• Blighty 2.1

      Three years ago, Chris Trotter was calling for Goff to roll Clark ahead of the 2008 election.

      I think that’s all we need to know about Chris Trotter’s political genius.

      • queenstfarmer 2.1.1

        Um, Clark didn’t win the 2008 election. So it might not have been such a terrible idea to have rolled Helen before she lost.

        • felix 2.1.1.1

          And replaced her with Goff. /facepalm

          • queenstfarmer 2.1.1.1.1

            Yes. Then Phil could have been through a campaign as leader (doesn’t matter that he wouldn’t have won in ’08), gotten all the coverage and media experience, learned what works & doesn’t work with a fickle public, and put his own team into place earlier.

            And if it had been a major disaster, then Labour could try again with someone else, and have had 2.5 years of a new leader who, who knows, may have been a better salesperson of Labour’s policies. Instead they seem to have opted for the Bill English circa 2002 strategy.

    • aerobubble 2.2

      I disagree. MSM hate the left. If the only way to get Goff headlines was to go
      negative on him, under the assumption that by the time the election hits,
      the Rugby would have cleanse people of the bad news about Goff (which was
      what??? I forget) and leave Goff with the name recognition to push farsighted
      policies to upgrade our tax system, and our other poor government. The
      ACT party is always going on about bad government, well Labour can
      get the numbers to actually make changes. And National changes aren’t
      working, Labours will because they have been tested in other countries
      like ours, in the UK, in OZ, in Europe. CGT, GST off fresh food, tax
      free exemption on the first 5,000.

  3. Lanthanide 3

    Key to the rescue again:

    http://www.stuff.co.nz/the-press/news/christchurch-earthquake-2011/5604698/Red-zone-losses-bother-Key

    “Prime Minister John Key admits he is bothered by reports that earthquake damage will leave some residents in Christchurch’s red zone more than $150,000 out of pocket.”

    Why has it taken him so long to wake up to this problem?

    • kriswgtn 3.1

      he maybe bothered by reports- bet you he dont do sfa to rectify the problem or maybe hell just give them some of his own fortune considering hes got so much of it

    • Why is it that Key only gets bothered about things when concerns get expressed too often in the media?

      These concerns have been around for months. The only difference is that now they are being focused on in the media (at least here locally). Why wasn’t he bothered then? Well, because what ‘actually’ bothers him is bad PR.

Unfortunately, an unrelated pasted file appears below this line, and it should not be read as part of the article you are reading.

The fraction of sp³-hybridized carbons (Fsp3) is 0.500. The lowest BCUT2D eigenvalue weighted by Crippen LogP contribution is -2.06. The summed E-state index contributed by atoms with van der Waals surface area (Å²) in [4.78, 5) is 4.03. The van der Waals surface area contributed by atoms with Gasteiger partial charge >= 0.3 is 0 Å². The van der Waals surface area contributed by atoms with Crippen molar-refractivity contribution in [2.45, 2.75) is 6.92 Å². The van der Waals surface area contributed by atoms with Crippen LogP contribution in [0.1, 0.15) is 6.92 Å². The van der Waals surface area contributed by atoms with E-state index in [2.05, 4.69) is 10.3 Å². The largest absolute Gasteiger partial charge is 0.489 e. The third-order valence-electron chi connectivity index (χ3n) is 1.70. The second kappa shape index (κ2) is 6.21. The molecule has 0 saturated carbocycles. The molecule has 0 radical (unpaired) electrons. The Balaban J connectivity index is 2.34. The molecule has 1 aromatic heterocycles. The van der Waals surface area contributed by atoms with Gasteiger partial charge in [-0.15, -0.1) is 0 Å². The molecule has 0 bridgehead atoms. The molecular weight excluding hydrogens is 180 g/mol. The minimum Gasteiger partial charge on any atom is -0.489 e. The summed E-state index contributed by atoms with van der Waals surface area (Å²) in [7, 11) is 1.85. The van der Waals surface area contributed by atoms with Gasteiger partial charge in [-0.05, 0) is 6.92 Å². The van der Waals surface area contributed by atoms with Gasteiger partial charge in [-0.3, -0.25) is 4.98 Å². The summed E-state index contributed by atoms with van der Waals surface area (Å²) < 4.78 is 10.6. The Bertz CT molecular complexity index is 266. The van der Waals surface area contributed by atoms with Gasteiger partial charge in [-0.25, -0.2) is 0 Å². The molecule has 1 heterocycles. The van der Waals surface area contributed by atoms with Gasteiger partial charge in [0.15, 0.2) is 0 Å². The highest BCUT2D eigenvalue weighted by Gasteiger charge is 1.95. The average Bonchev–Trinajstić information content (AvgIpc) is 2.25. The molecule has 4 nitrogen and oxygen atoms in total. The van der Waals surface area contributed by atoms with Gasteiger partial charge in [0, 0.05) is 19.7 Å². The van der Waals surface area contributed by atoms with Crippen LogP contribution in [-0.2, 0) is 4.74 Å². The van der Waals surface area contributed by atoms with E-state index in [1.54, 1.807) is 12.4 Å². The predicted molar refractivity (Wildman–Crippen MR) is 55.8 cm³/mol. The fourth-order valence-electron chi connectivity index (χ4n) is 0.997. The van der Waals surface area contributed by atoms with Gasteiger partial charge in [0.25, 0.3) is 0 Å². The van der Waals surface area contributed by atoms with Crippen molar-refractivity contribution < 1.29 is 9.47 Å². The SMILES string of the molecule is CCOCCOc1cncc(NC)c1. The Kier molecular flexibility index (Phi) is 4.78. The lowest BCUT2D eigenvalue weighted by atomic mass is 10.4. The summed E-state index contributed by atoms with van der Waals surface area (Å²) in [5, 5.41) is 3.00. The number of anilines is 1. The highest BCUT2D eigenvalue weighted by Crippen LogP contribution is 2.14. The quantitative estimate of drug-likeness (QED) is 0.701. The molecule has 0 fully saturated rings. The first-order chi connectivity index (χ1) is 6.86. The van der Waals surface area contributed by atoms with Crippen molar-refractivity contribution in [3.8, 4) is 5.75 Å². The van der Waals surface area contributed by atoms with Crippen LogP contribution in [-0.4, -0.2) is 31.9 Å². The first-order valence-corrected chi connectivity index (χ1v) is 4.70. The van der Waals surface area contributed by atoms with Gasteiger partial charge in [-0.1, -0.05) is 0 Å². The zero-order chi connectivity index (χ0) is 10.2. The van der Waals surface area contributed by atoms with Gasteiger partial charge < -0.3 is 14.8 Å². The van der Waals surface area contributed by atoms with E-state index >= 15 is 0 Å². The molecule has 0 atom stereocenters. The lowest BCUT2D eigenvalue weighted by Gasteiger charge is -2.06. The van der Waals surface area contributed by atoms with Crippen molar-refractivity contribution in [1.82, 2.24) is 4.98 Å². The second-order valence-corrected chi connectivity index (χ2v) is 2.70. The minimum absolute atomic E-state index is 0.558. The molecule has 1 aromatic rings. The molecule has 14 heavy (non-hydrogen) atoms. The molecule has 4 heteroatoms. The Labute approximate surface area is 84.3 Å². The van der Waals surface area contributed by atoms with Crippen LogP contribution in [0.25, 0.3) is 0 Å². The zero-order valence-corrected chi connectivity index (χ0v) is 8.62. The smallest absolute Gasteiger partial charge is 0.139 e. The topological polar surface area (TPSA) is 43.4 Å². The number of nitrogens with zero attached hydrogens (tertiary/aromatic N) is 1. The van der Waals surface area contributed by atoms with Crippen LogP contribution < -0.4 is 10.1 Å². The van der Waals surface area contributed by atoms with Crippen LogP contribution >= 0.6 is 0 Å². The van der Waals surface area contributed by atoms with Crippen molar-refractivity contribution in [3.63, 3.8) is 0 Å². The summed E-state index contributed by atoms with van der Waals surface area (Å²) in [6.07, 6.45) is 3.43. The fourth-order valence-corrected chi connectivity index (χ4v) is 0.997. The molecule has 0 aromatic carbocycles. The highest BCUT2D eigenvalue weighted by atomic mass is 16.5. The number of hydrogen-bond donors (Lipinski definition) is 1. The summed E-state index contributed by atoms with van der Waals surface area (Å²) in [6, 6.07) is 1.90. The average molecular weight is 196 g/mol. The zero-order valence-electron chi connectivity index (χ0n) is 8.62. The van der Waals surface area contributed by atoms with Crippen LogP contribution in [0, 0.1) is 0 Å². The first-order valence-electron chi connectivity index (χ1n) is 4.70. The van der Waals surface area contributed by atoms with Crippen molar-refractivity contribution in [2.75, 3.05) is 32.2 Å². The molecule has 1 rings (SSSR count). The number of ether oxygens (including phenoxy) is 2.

If the media had not highlighted this, Key would have kept quiet about his ‘concerns’ over the red zoners’ predicaments. 

    • felix 3.3

      It probably just took a while for his people to explain to him that $150,000 is kind of a big deal to some of us.

    • RobM 3.4

      All about Key. That story has migrated down the Stuff home page this morning and the headline has changed from RED-ZONE RALLY DECRIES ‘DISGRACEFUL’ INSURERS to RED-ZONE LOSSES BOTHER KEY.

      Brownlee couldn’t comment and then he could – fuck you read the fine print, our hands are tied and your post 2007 improvements don’t count:

      “Earthquake Recovery Minister Gerry Brownlee said the Government was helping with the consent process and had asked the Canterbury Earthquake Recovery Authority (Cera) to look at options to help people who had “higher or unexpected needs”.

      “Beyond that, I can’t comment.”

      The Government expectation was for insurance companies to honour policies, but it was not in a position to put pressure on insurance companies to go outside policy settings, he said.

      “The harsh lesson for everyone is to read the policy document and know what they will allow.

      “The problem for some people is it’s not the damage to the house, it’s the damage to the land that’s the problem and that’s not an easy fix,” Brownlee said.

      “We think the offer on the table is fair and we will not be changing that.”

      People had the opportunity to have their rating value reviewed at the time of valuation if they were not happy with it, he said.”

      • Lanthanide 3.4.1

        “People had the opportunity to have their rating value reviewed at the time of valuation if they were not happy with it, he said.”

        Yes, and if everyone in the country was told “your valuation may be used as the basis for government compensation should a disaster strike” then I’m sure some of those people with low valuations would have. Probably there are people in earthquake zones (Wellington) now considering this very issue.

        The point is, local council valuations were never ever intended to be used for the purpose they are now being used. So Gerry is being disingenuous at best.

  4. felix 4

    One of he nice things about winning Idol and being famous is you get to meet people you never would have met otherwise, like mowrees for example.